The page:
Skyport received $30 million in Series B funding last April and launched its SkySecure product in May, when I wrote about why Skyport is hot. Not only is it a security company — which automatically makes it hot — but it has a unique approach to implement security at the server and chip levels, which few people are addressing.
In an interview at VMWorld last week, prior to the announcement, Gilliland told me that with security concerns growing, security can be a driver for the next investment wave in computing infrastructure.
“We are at an interesting moment in time where people will re-platform for security,” said Gilliland.
Indeed, Rayno Report research findings confirm this trend. CXOs have a new mandate to build wide-ranging, cloud-based information technology (IT) security management strategies that are likely to fuel increased spending for the next five years.
Gilliland most recently served as senior vice president and general manager of enterprise security at Hewlett-Packard. He is also a former officer at Symantec, including senior vice president and general manager of the Information Security Group. He was vice president of products and marketing and director of business development at IMlogic, which was acquired by Symantec in 2006. Gilliland holds a BA in economics from Carleton College and an MBA from Harvard Business School.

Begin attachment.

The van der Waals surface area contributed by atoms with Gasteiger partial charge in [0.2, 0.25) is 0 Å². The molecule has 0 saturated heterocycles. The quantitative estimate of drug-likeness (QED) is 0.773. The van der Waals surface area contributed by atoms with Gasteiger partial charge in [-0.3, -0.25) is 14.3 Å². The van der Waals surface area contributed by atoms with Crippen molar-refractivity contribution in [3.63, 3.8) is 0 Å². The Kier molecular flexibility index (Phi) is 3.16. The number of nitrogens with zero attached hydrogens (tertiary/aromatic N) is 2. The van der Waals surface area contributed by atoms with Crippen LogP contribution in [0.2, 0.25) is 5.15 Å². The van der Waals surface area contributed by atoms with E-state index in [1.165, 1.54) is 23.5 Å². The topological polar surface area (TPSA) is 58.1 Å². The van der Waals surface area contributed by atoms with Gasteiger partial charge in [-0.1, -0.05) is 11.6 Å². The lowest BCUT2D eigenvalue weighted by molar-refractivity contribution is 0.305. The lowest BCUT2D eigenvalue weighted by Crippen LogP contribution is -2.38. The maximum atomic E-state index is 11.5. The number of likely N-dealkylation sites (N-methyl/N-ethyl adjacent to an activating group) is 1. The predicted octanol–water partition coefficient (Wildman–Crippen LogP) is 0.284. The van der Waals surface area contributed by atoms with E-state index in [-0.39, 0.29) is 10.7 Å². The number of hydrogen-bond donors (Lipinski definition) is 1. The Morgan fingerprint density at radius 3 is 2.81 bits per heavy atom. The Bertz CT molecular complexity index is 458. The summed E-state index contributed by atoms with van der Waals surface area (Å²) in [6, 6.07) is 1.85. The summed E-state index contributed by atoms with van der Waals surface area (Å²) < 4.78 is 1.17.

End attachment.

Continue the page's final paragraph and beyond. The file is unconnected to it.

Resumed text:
Stefan Dyckerhoff, managing director at Sutter Hill Ventures, was serving as the interim CEO from the company’s inception until Gilliland’s appointment.
“We are extremely pleased that he decided to join us, and we look forward to solving our customers’ most challenging infrastructure security problems,” Dyckerhoff said in company statement.
Skyport’s SkySecure product is a secured server appliance that can be managed in the cloud. It combines a hardened server platform with integrated security capabilities, including securely booting the OS and implementing security at the application level.
Gilliland says that Skyport intends to sell SkySecure into any market that wants secure server infrastructure. Early adopters have included tech manufacturing, law firms, government, and businesses with large numbers of branch offices, including retail and banking.